Stock market crises: the sound of the bugle

Analysis of previous stock market crises shows that catch-up movements can be rapid.

tWhen the early days of the war in Ukraine had plunged the world into fear, against the backdrop of Vladimir Putin’s warning about Russian nuclear weapons, stock markets collapsed. Eight weeks later, across the Atlantic, the effects are all but obliterated. In Paris, without hitting the all-time high of 7,316 points on Jan. 5, the CAC 40 index is now moving around 6,500 points, well above the 5,962 points it had fallen to when the invasion began from Ukraine.

Based on the slightest hypothetical progress in the attacker-offender talks, it seemed as if investors at times pretended the Ukraine issue was on its way to being settled. They gave the impression that the financial consequences of this conflict on the eastern flank of Europe would fade into the not-so-distant horizon. Admittedly, it is the custom of stockbrokers to anticipate, buy to the sound of cannons and sell to the sound of horns, at the risk of being accused of insensitivity to the misfortunes of the world. However, these predictions are very fragile.

According to the polls

First, informed observers agree that Vladimir Putin’s war could last. Then, even if she stopped quickly, she’d… affect the economy for a long time. Finally, in addition to the conflict in Ukraine, there are many other threats. In France, the stock market will evolve in the coming days at the pace of the polls. Investors don’t want to believe in Marine Le Pen’s election and risk acting brutal if polls don’t move in that direction. But it is mainly the economic climate that has changed in the world.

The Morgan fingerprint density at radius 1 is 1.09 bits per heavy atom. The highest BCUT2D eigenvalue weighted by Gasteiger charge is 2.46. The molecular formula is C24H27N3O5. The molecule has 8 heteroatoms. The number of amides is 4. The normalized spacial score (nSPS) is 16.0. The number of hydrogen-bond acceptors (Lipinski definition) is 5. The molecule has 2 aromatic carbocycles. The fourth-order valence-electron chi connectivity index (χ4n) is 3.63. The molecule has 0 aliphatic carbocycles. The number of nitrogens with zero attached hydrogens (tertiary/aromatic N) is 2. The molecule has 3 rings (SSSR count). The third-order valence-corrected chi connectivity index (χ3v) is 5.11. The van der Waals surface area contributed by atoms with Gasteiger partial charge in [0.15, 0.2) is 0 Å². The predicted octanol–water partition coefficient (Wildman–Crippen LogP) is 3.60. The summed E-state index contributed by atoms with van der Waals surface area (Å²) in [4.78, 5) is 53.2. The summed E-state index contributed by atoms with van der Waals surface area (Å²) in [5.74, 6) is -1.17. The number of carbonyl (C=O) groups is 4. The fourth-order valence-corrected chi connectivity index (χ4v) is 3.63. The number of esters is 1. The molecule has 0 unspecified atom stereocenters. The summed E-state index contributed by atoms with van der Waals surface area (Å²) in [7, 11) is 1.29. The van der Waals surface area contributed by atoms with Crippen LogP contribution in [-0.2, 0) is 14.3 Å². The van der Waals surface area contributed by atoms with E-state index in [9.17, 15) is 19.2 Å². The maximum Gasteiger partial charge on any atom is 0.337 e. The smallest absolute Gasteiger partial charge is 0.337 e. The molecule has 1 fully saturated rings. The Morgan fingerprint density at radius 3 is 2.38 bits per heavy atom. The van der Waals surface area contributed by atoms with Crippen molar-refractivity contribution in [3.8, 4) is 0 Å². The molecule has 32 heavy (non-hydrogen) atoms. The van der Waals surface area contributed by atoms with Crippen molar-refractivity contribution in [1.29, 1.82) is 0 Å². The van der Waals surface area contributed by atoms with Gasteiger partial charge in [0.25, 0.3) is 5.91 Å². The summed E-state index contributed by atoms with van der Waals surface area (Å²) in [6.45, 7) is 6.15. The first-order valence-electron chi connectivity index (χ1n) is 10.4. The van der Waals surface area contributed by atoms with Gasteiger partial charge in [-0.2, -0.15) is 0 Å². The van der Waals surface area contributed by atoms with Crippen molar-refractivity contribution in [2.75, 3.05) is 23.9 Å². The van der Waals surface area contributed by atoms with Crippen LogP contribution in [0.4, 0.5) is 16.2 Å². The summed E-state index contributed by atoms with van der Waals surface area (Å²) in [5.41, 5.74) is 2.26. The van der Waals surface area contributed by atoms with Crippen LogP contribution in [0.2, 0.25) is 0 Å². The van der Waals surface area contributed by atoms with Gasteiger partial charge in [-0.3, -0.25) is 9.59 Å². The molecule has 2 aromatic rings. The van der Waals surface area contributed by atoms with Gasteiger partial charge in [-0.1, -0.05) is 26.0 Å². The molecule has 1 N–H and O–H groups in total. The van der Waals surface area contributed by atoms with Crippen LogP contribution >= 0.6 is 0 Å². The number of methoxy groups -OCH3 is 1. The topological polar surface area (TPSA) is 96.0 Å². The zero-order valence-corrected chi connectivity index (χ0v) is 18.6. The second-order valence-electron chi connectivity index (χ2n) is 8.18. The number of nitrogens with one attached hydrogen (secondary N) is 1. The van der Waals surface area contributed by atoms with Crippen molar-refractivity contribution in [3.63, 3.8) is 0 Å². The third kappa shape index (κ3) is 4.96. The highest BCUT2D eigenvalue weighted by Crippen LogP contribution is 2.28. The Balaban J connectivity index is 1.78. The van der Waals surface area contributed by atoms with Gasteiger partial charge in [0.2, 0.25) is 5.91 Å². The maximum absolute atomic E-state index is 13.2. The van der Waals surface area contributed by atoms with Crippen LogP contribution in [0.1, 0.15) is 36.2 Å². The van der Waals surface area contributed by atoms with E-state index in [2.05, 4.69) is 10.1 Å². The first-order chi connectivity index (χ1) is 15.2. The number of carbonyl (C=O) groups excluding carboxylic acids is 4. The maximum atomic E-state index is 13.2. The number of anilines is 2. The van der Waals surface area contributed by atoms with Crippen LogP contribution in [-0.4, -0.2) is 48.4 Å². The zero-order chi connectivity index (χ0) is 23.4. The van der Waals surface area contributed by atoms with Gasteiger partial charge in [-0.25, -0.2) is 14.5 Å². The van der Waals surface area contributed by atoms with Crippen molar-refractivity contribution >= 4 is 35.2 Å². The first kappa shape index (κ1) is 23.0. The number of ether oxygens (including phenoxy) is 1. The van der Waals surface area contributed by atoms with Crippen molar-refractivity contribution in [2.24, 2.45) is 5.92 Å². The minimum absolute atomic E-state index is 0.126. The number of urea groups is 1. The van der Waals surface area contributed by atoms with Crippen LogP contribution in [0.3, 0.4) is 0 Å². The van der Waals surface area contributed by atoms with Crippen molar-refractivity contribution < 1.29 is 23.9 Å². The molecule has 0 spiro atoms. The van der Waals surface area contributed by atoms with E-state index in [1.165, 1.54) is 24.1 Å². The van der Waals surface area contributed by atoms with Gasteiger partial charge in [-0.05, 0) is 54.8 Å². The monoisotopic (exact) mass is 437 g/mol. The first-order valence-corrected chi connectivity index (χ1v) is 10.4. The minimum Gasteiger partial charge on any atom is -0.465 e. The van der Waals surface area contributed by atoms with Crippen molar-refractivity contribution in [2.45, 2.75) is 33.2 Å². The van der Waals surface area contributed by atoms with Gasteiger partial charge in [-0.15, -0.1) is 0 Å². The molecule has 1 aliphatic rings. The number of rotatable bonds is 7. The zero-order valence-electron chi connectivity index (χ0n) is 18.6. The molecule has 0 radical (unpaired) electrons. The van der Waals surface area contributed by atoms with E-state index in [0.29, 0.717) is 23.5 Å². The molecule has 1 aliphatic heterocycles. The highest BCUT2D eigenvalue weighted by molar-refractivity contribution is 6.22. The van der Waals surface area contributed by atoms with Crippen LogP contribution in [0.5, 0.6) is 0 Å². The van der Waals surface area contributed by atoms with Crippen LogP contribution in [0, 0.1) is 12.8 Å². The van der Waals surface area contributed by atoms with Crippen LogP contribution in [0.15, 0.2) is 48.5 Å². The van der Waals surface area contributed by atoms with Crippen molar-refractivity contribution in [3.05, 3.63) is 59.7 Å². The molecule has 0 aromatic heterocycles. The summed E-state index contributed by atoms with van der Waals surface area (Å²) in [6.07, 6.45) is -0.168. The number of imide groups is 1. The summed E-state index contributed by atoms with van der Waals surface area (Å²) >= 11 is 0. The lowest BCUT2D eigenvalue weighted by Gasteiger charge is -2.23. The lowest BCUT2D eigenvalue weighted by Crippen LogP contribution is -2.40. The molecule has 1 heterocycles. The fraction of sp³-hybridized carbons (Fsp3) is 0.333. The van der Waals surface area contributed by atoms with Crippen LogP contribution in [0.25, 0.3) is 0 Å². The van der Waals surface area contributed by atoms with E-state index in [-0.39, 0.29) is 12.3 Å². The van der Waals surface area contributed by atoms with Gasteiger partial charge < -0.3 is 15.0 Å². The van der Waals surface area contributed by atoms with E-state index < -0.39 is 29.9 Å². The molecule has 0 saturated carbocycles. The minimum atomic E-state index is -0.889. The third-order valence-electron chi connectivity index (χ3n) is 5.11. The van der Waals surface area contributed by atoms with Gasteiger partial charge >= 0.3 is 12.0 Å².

Also read: Article reserved for our subscribers What can we learn about past stock market crises?

The period in which liquidities poured into the financial markets, in favor of their progress, is coming to an end. Central bank responses to the rise in inflation may have slowed down, but they will, at a more sustained pace than expected some time ago, raise their policy rate† A more expensive money that, combined with a rise in commodity prices, will weigh on the global economy. Investors will become feverish in the coming months, leading to index volatility, i.e. sudden price changes in a very short period of time. Should savers shun equities in this regard? Especially not! First, because this type of investment can only be conceived over a long period of time. Then, because what the analysis of past stock market crises teaches us is that catching up can be as rapid as it is unexpected. Woe to those who are not invested in the markets at the time: they risk missing out on much of the recovery.

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